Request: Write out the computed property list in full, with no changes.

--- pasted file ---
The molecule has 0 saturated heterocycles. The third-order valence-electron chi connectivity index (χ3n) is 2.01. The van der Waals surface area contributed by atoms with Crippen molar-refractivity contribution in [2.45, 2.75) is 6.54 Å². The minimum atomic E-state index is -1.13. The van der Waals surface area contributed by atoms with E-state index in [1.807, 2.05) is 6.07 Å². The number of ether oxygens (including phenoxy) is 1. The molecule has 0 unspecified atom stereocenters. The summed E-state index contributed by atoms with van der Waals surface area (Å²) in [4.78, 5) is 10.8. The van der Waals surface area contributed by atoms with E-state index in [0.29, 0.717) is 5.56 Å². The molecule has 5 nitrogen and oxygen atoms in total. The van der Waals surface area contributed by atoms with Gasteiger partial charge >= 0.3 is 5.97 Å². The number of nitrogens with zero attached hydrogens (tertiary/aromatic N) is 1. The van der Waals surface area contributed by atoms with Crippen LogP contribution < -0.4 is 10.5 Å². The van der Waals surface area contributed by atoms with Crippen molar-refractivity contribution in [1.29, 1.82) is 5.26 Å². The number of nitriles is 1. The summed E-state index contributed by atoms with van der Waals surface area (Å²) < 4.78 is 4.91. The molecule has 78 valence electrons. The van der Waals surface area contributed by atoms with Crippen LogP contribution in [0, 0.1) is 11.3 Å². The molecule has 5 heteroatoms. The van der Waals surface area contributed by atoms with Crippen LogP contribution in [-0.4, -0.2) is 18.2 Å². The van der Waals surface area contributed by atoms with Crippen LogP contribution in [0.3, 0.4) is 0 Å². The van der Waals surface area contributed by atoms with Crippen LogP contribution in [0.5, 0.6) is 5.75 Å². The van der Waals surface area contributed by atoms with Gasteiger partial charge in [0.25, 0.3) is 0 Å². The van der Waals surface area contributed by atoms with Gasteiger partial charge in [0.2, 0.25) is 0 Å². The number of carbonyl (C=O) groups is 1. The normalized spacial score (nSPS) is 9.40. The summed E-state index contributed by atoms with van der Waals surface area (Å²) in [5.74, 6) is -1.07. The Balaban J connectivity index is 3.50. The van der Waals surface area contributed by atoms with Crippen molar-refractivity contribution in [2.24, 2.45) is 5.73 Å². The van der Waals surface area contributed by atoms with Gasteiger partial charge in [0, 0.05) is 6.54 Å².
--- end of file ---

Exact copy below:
The molecule has 0 saturated heterocycles. The third-order valence-electron chi connectivity index (χ3n) is 2.01. The van der Waals surface area contributed by atoms with Crippen molar-refractivity contribution in [2.45, 2.75) is 6.54 Å². The minimum atomic E-state index is -1.13. The van der Waals surface area contributed by atoms with E-state index in [1.807, 2.05) is 6.07 Å². The number of ether oxygens (including phenoxy) is 1. The molecule has 0 unspecified atom stereocenters. The summed E-state index contributed by atoms with van der Waals surface area (Å²) in [4.78, 5) is 10.8. The van der Waals surface area contributed by atoms with E-state index in [0.29, 0.717) is 5.56 Å². The molecule has 5 nitrogen and oxygen atoms in total. The van der Waals surface area contributed by atoms with Gasteiger partial charge >= 0.3 is 5.97 Å². The number of nitrogens with zero attached hydrogens (tertiary/aromatic N) is 1. The van der Waals surface area contributed by atoms with Crippen LogP contribution < -0.4 is 10.5 Å². The van der Waals surface area contributed by atoms with Crippen molar-refractivity contribution in [1.29, 1.82) is 5.26 Å². The number of nitriles is 1. The summed E-state index contributed by atoms with van der Waals surface area (Å²) < 4.78 is 4.91. The molecule has 78 valence electrons. The van der Waals surface area contributed by atoms with Crippen LogP contribution in [0, 0.1) is 11.3 Å². The molecule has 5 heteroatoms. The van der Waals surface area contributed by atoms with Crippen LogP contribution in [-0.4, -0.2) is 18.2 Å². The van der Waals surface area contributed by atoms with Crippen LogP contribution in [0.3, 0.4) is 0 Å². The van der Waals surface area contributed by atoms with Crippen LogP contribution in [0.5, 0.6) is 5.75 Å². The van der Waals surface area contributed by atoms with Gasteiger partial charge in [0.25, 0.3) is 0 Å². The van der Waals surface area contributed by atoms with Gasteiger partial charge in [0.2, 0.25) is 0 Å². The number of carbonyl (C=O) groups is 1. The normalized spacial score (nSPS) is 9.40. The summed E-state index contributed by atoms with van der Waals surface area (Å²) in [5.74, 6) is -1.07. The Balaban J connectivity index is 3.50. The van der Waals surface area contributed by atoms with Crippen molar-refractivity contribution in [2.24, 2.45) is 5.73 Å². The van der Waals surface area contributed by atoms with Gasteiger partial charge in [0, 0.05) is 6.54 Å².